Georgia State President Mark Becker Will Leave Presidency at End of June 2021

Staff Report

Wednesday, September 16th, 2020

Georgia State University President Mark Becker, who has led the university through the most dynamic period of growth and development in its history, has announced his plans to leave the presidency at the end of June 2021.

Becker, Georgia State’s president for the past 12 years, plans to take an educational leave following his presidency to conduct research and write. The University System of Georgia will conduct a national search for Becker’s successor, and will likely make an appointment to start in July.

Under Becker’s leadership, Georgia State has become widely recognized as the national leader in the introduction of highly successful, innovative programs and initiatives to foster student success. During his tenure, the university has set records for enrollment, graduation rates and total graduates. Becker has placed a high priority on ensuring financial support for students. Need- and merit-based scholarship funds distributed by the university have tripled since his arrival. The university has also set fundraising records.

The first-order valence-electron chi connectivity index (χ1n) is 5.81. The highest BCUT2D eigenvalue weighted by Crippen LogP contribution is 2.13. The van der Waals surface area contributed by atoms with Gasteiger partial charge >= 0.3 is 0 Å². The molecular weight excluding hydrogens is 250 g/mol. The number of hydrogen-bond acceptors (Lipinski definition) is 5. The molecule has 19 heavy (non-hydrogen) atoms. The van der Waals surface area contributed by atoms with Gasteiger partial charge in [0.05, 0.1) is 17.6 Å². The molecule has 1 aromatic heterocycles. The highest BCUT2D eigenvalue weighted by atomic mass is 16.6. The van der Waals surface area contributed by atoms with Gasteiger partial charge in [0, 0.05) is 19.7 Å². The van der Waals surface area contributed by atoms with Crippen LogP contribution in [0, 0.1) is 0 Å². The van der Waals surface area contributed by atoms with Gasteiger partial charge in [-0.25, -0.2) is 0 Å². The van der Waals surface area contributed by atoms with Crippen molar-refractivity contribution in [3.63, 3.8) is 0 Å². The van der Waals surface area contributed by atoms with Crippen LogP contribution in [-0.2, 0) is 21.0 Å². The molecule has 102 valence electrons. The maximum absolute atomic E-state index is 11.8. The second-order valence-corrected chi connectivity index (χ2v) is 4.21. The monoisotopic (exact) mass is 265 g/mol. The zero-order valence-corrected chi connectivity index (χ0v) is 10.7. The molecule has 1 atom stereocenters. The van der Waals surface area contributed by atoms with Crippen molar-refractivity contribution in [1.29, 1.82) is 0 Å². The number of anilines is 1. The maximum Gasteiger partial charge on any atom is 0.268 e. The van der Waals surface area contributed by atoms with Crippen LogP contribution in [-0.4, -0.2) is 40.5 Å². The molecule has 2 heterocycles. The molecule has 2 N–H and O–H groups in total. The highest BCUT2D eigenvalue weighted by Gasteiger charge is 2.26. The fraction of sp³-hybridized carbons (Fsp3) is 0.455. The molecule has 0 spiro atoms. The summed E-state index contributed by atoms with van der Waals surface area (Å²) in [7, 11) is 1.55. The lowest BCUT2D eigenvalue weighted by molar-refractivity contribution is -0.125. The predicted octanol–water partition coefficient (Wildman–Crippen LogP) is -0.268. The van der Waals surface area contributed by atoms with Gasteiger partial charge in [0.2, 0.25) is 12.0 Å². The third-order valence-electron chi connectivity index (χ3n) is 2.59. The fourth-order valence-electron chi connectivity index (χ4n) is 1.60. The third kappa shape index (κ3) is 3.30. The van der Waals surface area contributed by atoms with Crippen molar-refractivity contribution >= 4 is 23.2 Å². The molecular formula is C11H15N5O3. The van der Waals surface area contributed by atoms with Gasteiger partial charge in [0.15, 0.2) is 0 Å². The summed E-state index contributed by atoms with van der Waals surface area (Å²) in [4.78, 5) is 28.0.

“President Mark Becker’s outstanding leadership has helped Georgia State University set the national standard for innovation in student success, resulting in dramatic increases in graduation rates for students of all backgrounds,” said Steve Wrigley, chancellor of the University System of Georgia. “Georgia State has gained in quality and stature during Mark’s tenure, from record-setting research productivity to strong financial management.

“His vision transformed the university’s physical campus and lifted intercollegiate athletics to new heights. He guided a complex institutional consolidation to a successful outcome and has been a leader off-campus in the city and region. All the while, he provided excellent counsel to me and has become a valued friend. While we will organize a national search soon to find the university’s next president, I’m grateful for his service to our students and the University System of Georgia. Georgia State has transformed thousands of lives because of Mark’s leadership, and we will miss him greatly.”